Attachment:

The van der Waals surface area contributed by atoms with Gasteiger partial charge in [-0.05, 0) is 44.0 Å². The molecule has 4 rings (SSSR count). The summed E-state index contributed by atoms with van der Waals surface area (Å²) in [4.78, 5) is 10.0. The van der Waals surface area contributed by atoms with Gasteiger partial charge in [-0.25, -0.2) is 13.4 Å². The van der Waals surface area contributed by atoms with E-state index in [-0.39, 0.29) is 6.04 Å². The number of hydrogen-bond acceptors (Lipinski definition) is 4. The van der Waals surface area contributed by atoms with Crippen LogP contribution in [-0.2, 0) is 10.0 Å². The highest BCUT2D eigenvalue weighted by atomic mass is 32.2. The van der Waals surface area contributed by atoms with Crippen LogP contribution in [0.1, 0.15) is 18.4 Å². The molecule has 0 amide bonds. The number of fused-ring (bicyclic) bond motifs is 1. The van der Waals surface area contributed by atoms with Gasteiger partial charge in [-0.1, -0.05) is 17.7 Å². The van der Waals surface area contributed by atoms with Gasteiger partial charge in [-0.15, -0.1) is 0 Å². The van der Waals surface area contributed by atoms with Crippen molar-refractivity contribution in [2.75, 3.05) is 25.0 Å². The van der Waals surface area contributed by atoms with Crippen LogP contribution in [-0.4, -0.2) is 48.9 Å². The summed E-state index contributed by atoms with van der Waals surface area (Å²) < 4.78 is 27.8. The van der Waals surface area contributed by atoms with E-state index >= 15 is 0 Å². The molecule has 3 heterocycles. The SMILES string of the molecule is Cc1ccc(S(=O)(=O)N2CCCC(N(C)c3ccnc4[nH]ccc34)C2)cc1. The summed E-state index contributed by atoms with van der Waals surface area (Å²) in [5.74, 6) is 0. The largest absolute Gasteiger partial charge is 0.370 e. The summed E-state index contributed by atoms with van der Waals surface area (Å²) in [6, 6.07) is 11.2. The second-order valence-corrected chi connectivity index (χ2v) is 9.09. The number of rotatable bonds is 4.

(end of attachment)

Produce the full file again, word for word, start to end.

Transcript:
The van der Waals surface area contributed by atoms with Gasteiger partial charge in [-0.05, 0) is 44.0 Å². The molecule has 4 rings (SSSR count). The summed E-state index contributed by atoms with van der Waals surface area (Å²) in [4.78, 5) is 10.0. The van der Waals surface area contributed by atoms with Gasteiger partial charge in [-0.25, -0.2) is 13.4 Å². The van der Waals surface area contributed by atoms with E-state index in [-0.39, 0.29) is 6.04 Å². The number of hydrogen-bond acceptors (Lipinski definition) is 4. The van der Waals surface area contributed by atoms with Crippen LogP contribution in [-0.2, 0) is 10.0 Å². The highest BCUT2D eigenvalue weighted by atomic mass is 32.2. The van der Waals surface area contributed by atoms with Crippen LogP contribution in [0.1, 0.15) is 18.4 Å². The molecule has 0 amide bonds. The number of fused-ring (bicyclic) bond motifs is 1. The van der Waals surface area contributed by atoms with Gasteiger partial charge in [-0.1, -0.05) is 17.7 Å². The van der Waals surface area contributed by atoms with Gasteiger partial charge in [-0.15, -0.1) is 0 Å². The van der Waals surface area contributed by atoms with Crippen molar-refractivity contribution in [2.75, 3.05) is 25.0 Å². The van der Waals surface area contributed by atoms with Crippen LogP contribution in [-0.4, -0.2) is 48.9 Å². The summed E-state index contributed by atoms with van der Waals surface area (Å²) < 4.78 is 27.8. The van der Waals surface area contributed by atoms with E-state index >= 15 is 0 Å². The molecule has 3 heterocycles. The SMILES string of the molecule is Cc1ccc(S(=O)(=O)N2CCCC(N(C)c3ccnc4[nH]ccc34)C2)cc1. The summed E-state index contributed by atoms with van der Waals surface area (Å²) in [5.74, 6) is 0. The largest absolute Gasteiger partial charge is 0.370 e. The summed E-state index contributed by atoms with van der Waals surface area (Å²) in [6, 6.07) is 11.2. The second-order valence-corrected chi connectivity index (χ2v) is 9.09. The number of rotatable bonds is 4.